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Taiwan Moves to Fill Chinese-language Instruction Gap Left by Beijing’s ‘Confucius Institutes’ in Europe

Trend highlights communist regime’s decreasing soft power
A native of New York, Alina has a Bachelors degree in Corporate Communications from Baruch College and writes about human rights' related issues, politics, tech and society.
Published: May 30, 2022
Citi volunteers teach financial courses to college students in Shanghai University on May 23, 2010 in Shanghai, China. (Image: by Lucas Schifres via Getty Images)

As authorities and society grow wary of the Chinese Communist Party’s (CCP) influence in Europe, Taiwanese — rather than mainland — options for the study of Mandarin Chinese have begun to gain ground. 

The centers, spearheaded by the Taiwan government, have been seen as a “soft power” approach to compete with mainland China. The CCP views Taiwan as a renegade province and rightful part of its territory. For years now, the Chinese regime has used violent rhetoric and threats in vowing to reclaim the self-ruling island by any means necessary — even going as far as threatening to use military action in achieving this goal. 

Asia Nikkei reported that a second branch of the Taiwan Center for Mandarin Learning (TCML) is preparing to launch in the German capital of Berlin. The site would mark Germany’s third site offering Chinese language courses to adults, joining already established sites in Hamburg and Heidelberg.

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More universities and academic institutions across Germany have made the decision to phase out or completely cancel its syllabus tied to mainland China’s Confucius Institutes. So far, Dusseldorf, Hamburg, Ingolstadt and Trier have completely bowed out of, or started the process to phase out cooperation with beijing’s standard teaching rubric. 

TCMLs only employ Mandarin speaking teachers that do not hold People’s Republic of China (PRC), Macao or Hong Kong passports, Asia Nikkei reported, excluding them in favor of either those with Republic of China (ROC) — i.e. Taiwan — citizenship, or overseas Chinese.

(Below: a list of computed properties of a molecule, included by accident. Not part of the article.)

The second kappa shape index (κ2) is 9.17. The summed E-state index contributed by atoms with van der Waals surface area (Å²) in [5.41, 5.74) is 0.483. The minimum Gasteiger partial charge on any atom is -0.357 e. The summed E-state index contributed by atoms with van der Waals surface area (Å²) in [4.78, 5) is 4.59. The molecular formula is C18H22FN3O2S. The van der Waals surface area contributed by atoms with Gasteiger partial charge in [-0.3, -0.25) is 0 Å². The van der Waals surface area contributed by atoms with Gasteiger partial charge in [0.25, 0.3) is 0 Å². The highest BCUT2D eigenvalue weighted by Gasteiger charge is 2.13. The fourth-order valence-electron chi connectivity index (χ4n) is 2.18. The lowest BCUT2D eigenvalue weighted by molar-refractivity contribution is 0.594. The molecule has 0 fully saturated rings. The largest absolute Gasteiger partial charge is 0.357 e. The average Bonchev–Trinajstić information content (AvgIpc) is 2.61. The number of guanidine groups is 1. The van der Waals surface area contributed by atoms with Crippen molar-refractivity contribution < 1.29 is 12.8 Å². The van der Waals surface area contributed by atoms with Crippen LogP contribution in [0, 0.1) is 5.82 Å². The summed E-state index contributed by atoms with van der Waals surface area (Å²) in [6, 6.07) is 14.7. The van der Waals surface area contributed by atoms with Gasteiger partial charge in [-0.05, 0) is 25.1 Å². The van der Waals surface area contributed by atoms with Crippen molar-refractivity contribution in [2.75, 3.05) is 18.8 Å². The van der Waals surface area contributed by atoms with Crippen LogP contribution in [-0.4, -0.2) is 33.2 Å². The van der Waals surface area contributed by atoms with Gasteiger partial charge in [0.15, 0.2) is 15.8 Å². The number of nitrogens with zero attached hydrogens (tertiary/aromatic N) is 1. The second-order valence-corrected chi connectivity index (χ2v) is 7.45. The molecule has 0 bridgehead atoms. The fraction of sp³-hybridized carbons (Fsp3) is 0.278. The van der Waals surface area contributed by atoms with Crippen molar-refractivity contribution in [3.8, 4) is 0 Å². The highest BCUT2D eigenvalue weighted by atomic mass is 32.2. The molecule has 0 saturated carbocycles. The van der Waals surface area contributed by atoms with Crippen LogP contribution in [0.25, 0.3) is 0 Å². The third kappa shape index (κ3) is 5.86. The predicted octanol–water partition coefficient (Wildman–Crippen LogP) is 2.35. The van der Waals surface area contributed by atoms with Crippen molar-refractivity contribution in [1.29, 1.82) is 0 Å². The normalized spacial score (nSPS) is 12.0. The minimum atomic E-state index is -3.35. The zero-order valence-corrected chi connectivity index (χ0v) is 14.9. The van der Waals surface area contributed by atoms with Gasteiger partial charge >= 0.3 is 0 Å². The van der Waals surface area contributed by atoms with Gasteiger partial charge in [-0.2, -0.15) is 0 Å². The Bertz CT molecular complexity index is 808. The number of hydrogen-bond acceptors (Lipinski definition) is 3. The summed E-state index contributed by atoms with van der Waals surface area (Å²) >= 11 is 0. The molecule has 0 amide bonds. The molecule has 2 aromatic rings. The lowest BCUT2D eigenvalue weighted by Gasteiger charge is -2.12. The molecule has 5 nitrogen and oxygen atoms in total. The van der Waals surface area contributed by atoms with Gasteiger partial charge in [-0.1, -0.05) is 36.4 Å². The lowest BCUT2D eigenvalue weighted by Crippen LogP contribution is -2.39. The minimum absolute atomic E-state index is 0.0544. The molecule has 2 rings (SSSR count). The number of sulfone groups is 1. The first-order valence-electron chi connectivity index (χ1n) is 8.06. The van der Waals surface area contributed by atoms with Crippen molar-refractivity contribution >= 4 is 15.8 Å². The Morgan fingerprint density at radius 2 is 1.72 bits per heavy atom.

Students are also taught using traditional Chinese characters, rather than simplified Chinese characters used in mainland China.

Confucius Institutes are public educational and cultural promotion programs funded and arranged currently by the Chinese International Education Foundation (CIEF), and formerly by Hanban — an organization run by the PRC government.

The Confucius Institute in Heidelberg told Asia Nikkei that many students opted not to sign up for classes in its German branch after Beijing suspended student exchange initiatives during the pandemic and subsequent “zero-COVID” protocols. 

European expansion plans

Taiwan’s push to expand the centers has seen the organization grow exponentially in recent years — with 35 of its 45 facilities located in the U.S. In Europe, two of its branches are in the U.K., France and Germany, in addition to single sites in Austria, Ireland, Sweden, Hungary.

Despite the institutions’ ambitious plans to expand its European sector, the number of global Confucius Institutes still overpower TCML facilities by several hundred. By the end of 2019, Beijing had established 550 institutes and 1,172 classrooms across 162 countries around the world. Europe alone had 187 institutes in 41 nations.

Following the announcement of the Berlin TCML opening, Taiwan’s Overseas Community Affairs Council (OCAC) revealed that it plans to open a lot more centers in Europe this year — with at least eight facilities expected to open in Spain, Italy and Croatia. 

“Whether the TCMLs will become a formidable competitor for the Confucius Institutes will hinge on whether the OCAC program will be extended after 2022 and whether the German government will come up with its own version of the U.S. Taiwan Education Initiative,” Barbara Prongratz, a researcher at the Merics China think tank in Berlin told Asia Nikkei.

Since seizing power in 1949, the CCP has had a long track record of targeting religious faiths and minorities for violent assimilation to its atheist ideology. This has resulted in the Chinese regime arbitrarily changing the content of textbooks in order to fit its communist doctrine and dictate what is allowed to be taught in Chinese classrooms.